- Extended Catalogue Entry
probably by Louis Goupy
watercolour and bodycolour on vellum laid down on card, 1720
3 7/8 in. x 3 in. (98 mm x 76 mm)
Artistback to top
- Louis Goupy (circa 1674-1747), Miniature painter. Artist associated with 4 portraits, Sitter in 1 portrait.
This portraitback to top
The mathematician Brook Taylor was the son of John Taylor of Bifrons in Kent. In 1714 he published his solution to the problem of the centre of oscillation, and in the following year he was the first to write on the calculus of finite differences, which contained 'Taylor's Theorem'. Soon thereafter he published Linear Perspective (1715) and New Principles of Linear Perspective (1719), presumably the book he holds in his portrait. Taylor was wealthy, and, as his portrait suggests, was interested in music and painting. The small portrait hanging on the wall is presumably intended to be his first wife, a Miss Brydges. More detailed information on this portrait is available in a National Portrait Gallery collection catalogue, John Kerslake's Early Georgian Portraits (1977, out of print).
Linked publicationsback to top
- Kerslake, John, Early Georgian Portraits, 1977, p. 276
- Rogers, Malcolm, Master Drawings from the National Portrait Gallery, 1993 (accompanying the exhibition at the National Portrait Gallery from 5 August to 23 October 1994), p. 33
- Saywell, David; Simon, Jacob, Complete Illustrated Catalogue, 2004, p. 604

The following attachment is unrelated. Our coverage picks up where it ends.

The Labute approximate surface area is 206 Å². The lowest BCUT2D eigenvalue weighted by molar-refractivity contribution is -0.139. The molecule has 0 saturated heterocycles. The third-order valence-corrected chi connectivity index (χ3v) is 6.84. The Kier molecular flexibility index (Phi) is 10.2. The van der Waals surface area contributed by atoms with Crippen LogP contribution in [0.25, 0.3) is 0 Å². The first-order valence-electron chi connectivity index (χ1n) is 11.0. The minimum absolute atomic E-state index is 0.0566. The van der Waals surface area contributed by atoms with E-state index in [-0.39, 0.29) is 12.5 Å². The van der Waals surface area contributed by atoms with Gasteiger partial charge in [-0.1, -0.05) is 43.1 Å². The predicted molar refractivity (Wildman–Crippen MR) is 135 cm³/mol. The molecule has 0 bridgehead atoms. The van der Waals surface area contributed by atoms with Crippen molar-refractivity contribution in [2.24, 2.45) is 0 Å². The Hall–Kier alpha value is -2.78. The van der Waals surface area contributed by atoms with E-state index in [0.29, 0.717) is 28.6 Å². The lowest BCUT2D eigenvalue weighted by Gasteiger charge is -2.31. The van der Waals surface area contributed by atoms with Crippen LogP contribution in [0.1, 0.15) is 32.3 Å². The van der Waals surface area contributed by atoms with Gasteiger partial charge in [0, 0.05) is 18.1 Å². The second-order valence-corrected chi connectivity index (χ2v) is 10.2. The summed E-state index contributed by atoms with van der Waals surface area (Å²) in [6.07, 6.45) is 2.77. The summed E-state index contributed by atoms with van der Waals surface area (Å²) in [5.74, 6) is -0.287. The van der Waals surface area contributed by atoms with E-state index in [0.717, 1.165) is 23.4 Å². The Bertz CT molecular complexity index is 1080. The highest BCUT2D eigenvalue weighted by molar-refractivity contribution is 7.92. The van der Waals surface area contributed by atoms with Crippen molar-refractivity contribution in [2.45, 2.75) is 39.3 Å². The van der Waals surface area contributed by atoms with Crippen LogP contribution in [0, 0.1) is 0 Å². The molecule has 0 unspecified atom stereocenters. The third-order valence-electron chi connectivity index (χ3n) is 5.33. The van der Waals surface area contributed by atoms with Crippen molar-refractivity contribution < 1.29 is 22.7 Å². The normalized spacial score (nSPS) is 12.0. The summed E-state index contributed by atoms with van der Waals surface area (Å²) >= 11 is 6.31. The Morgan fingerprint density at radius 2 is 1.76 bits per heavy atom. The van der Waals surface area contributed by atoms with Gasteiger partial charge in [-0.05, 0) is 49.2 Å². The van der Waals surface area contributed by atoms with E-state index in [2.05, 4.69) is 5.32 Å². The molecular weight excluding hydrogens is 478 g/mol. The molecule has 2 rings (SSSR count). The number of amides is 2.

- Walker, Richard, Miniatures: 300 Years of the English Miniature, 1998, p. 57 Read entry
Brook Taylor, another polymath and Fellow of the Royal Society, is shown here informally dressed and holding a copy of his Linear Perspective, poised on a two-manual harpsichord, with in the background a landscape and a miniature portrait, perhaps of his first wife, Miss Brydges. He married her in 1721, the year after his sitting to Louis or Joseph Goupy. The Gallery also owns a large group portrait of Brook Taylor with his brothers and sisters, painted by John Closterman in 1696.
Events of 1720back to top
Current affairsCollapse of the South Sea Company's shares causes financial crisis in London and ruins many investors. Their rapid inflation and the speculation mania it had encouraged become known as the South Sea Bubble. Charles Townshend, 2nd Viscount Townshend returns to the Whig ministry. Robert Walpole 1st Earl of Orford, who had resigned in 1717, also returns and restores public credit in December.
Art and scienceEntrepreneur Ralph Allen is appointed to take over the Cross and Bye Posts, which manage mail not going via London, leading to his eventual reform of the entire British postal system.
History painter James Thornhill is appointed Serjeant Painter to the King and becomes the first British artist to receive a knighthood.
InternationalTreaty of the Hague signed between Britain, France, Austria, the Dutch Republic and Spain ending the War of the Quadruple Alliance.
In Lhasa, the Dalai Lama accepts Chinese imperial protection, which lasts until 1911.
Two political parties emerge in Sweden's parliament and become known as the Hats and the Caps.
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